I don’t know which is funnier – the ginormous, all encompassing heatsink array, or the tiny fan tacked on top of it. That made me do a double take when I first saw it. I really wasn’t sure what I was looking at.

        I don’t mind tiny fans if you can set them to not spin up. It’s not like this thing is exactly in spontaneous combustion territory.

          • UberGerbil
          • 9 years ago

          Yeah, it’s a shame they didn’t provide (or provide the mounting option for) a 12cm (slow-turning) fan which I think (just eyeballing) would pretty much cover everything between the slots and the backplate. Of course your enclosure might provide sufficient airflow that you can go totally passive.

            • flip-mode
            • 9 years ago

            Funnily enough, I had the exact same thought – could I fix a 120mm fan to that?

      • Deanjo
      • 9 years ago

      l[

    • jdaven
    • 9 years ago

    Looks nice and almost all legacy hardware has been removed except that pesky ps/2 port. Get rid of that, add EFI and we are finally in the modern age.

    Unfortunately, it takes small form factors with limited space to get mobo manufacturers to be more choosy and get rid of legacy interfaces.

      • UberGerbil
      • 9 years ago

      Any kind of desktop board without at least one PS/2 port is automatically on my “will not buy” list. The PS/2 keyboards I love have been with me for 20 years (+/- 5, I have several) and I’m not giving them up.

      Granted, it’s a bit less applicable in this particular product because its likely uses are industrial / embedded and the only application I personally would find for it is as an HTPC, where I’d probably make do with a wireless USB mini keyboard anyway. But my general rule about the necessity of a PS/2 port still stands. Its existence doesn’t require new R&D or impede other features or eliminate anything from the backplane, so there’s no cost to having it.

        • yuriylsh
        • 9 years ago

        totally agree

        • TheTechReporter
        • 9 years ago

        Seems a little extreme to me, considering that you can buy a PS/2 to USB adapter to permanently attach to your keyboard for very little money.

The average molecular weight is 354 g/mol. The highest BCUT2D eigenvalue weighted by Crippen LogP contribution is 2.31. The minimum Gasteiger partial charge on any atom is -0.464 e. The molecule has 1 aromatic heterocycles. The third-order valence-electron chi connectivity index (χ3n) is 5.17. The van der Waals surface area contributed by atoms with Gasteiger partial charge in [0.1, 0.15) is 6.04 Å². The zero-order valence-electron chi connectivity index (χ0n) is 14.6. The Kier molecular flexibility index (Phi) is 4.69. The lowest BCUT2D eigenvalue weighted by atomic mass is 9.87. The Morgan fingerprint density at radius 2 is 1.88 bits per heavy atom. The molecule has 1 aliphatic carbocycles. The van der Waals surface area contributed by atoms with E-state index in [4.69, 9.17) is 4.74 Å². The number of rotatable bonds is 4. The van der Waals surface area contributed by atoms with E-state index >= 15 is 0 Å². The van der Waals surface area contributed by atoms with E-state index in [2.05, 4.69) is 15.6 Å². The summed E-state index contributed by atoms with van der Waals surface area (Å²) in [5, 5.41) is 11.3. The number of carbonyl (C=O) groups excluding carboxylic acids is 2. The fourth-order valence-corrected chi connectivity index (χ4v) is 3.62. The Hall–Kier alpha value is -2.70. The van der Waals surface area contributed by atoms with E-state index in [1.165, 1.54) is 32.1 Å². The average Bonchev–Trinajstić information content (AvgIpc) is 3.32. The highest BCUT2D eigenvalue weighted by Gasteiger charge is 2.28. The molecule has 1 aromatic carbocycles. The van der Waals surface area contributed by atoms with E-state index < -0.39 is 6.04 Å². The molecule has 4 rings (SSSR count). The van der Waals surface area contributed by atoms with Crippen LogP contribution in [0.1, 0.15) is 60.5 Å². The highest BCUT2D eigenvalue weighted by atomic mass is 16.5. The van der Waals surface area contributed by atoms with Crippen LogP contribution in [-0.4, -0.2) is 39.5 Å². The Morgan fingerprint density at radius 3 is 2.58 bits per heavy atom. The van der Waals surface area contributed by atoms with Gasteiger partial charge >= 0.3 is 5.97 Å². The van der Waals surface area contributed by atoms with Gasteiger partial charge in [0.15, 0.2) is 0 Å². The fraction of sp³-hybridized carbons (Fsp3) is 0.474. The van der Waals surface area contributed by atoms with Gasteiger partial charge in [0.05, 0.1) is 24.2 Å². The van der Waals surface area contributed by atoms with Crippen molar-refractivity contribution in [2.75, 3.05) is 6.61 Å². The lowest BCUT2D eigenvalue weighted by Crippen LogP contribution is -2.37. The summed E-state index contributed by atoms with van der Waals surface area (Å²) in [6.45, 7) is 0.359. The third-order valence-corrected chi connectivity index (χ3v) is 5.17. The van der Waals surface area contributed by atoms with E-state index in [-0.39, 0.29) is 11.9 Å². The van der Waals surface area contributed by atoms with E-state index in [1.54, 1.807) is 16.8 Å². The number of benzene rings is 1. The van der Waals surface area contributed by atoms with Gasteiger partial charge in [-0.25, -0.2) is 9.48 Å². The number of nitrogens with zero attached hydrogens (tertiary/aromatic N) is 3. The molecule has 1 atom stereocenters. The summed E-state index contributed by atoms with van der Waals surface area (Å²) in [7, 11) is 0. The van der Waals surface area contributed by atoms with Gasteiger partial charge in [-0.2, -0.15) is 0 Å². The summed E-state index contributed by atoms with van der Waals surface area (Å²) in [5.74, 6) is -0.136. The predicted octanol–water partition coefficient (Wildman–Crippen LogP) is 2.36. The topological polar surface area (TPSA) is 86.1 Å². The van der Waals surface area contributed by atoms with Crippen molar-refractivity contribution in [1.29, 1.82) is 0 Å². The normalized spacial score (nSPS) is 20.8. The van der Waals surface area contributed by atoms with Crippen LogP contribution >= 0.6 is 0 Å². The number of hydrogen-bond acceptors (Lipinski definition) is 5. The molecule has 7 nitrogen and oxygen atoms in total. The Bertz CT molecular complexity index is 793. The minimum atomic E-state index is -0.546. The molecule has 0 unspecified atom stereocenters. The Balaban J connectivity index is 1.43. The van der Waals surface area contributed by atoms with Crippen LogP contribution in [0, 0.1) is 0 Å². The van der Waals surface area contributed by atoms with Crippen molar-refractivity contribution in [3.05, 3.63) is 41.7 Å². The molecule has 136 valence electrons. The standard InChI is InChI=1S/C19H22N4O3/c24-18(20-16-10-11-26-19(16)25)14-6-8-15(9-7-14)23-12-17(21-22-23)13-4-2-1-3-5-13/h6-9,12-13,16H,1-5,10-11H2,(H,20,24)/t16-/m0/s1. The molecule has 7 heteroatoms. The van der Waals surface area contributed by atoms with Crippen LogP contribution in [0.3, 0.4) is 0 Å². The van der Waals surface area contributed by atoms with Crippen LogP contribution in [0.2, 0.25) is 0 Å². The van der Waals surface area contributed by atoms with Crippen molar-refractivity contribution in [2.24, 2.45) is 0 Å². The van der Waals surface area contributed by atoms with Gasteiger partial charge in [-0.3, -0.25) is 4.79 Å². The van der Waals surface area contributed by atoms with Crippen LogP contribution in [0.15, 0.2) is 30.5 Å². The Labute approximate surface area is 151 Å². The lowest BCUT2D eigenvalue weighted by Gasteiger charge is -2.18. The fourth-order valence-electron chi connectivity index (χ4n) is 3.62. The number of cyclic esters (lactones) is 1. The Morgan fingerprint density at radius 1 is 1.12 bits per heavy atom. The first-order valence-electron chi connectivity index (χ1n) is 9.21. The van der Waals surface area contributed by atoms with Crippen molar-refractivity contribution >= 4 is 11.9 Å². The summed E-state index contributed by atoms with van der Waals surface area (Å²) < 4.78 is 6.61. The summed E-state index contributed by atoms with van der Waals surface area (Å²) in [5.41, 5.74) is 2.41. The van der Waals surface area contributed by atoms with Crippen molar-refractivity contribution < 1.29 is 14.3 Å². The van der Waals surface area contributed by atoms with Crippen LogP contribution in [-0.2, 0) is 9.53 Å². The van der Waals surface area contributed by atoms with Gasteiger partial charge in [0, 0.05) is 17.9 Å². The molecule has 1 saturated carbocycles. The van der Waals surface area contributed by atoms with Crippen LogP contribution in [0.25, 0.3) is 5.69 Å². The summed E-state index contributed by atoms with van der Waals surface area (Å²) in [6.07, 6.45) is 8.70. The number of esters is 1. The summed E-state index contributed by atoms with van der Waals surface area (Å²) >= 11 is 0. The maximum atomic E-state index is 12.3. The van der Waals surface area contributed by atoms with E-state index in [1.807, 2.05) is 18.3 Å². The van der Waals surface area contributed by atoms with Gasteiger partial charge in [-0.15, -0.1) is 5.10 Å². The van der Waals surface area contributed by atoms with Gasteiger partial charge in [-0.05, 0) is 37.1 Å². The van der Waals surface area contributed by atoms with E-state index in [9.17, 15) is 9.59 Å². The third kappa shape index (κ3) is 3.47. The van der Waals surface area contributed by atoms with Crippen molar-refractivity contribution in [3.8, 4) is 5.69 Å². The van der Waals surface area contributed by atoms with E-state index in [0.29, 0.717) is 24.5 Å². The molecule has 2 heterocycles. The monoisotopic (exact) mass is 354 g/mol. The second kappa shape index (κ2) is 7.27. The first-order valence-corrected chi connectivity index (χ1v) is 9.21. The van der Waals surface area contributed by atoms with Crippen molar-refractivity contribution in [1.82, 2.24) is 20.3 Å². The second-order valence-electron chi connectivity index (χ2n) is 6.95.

• UberGerbil
          • 9 years ago

          Yeah, it’s about $15 for one that actually works. I still would rather just have the port on the motherboard, since there’s no harm to having it there. And a long as the choice is available, that’s what I’ll be doing.

          • Kurotetsu
          • 9 years ago

          The thing about PS/2 keyboard ports is that using it enables certain features like N-key rollover (press N number of keys simultaneously and they’ll all register), which you lose when you switch over to USB. So, unlike PS/2 mouse ports, the keyboard port is actually BETTER than USB in some ways.

            • indeego
            • 9 years ago

            Source? I always thought this was a function of the keyboard, not the interfaceg{<.<}g

            • Bauxite
            • 9 years ago

            USB cannot do full n-key, the HID design limits it to 6.

            source: lmgtfy.com

            The keyboard can still be worse though, most are pieces of junk that fake rollover with “common” characters but are /[

      • Usacomp2k3
      • 9 years ago

      At least there’s only 1.

    • zdw
    • 9 years ago

    ECC support?

    If so, this would make a kick-ass home server platform, especially considering the 6x 6Gbps SATA.

      • Usacomp2k3
      • 9 years ago

      WHS is dying.. 🙁
      Agreed though. That was my first thought too.

    • mesyn191
    • 9 years ago

    This thing is great if its reasonably priced but why the hell didn’t they come out with it half a year ago instead of now when Bobcat is just a month or 2 away?

      • OneArmedScissor
      • 9 years ago

      The lag time on AMD mini-ITX boards is ridiculous. There wasn’t a 785G until the 880Gs were out, and the Asus 880G still isn’t a “real” one since it has the 710 southbridge.

      Good thing that’s all Bobcat is for. Imagine how absurd it would be if ATX boards show up in stores in a few months. :p

    • Farting Bob
    • 9 years ago

    Whats with the 2 Antennas?

      • sweatshopking
      • 9 years ago

      what’s with the farting man on a roll!!! well done again sir!

        • Farting Bob
        • 9 years ago

        Im currently snowed in so hitting F5 ever 8 seconds is the only thing keeping me sane.

      • khands
      • 9 years ago

      Considering the “wifi” in the name I’m guessing it’s wifi antennas, probably for wireless n.

        • Farting Bob
        • 9 years ago

        I know that, but why 2? 1 does the job just fine. Is this more of a placebo for customers who think 2 antennas = twice the strength?

          • Bauxite
          • 9 years ago

          2×2 (mimo) is not a placebo, neither is diversity.

          In backhaul, properly done horizontal + vertical polarity don’t interfere, you pretty much double the bandwidth.

          I think you’re just another random dumb troll though, dunno why I bother replying.

            • NeelyCam
            • 9 years ago

            More likely he was a #1 post whore, and it’s cooler to say something other than “First!”

            • ludi
            • 9 years ago

            Maybe it was an honest curiosity question.

            • flip-mode
            • 9 years ago

            Erring on the side of caution? Nice! I agree, anyway, than it seemed to be stated as an honest question.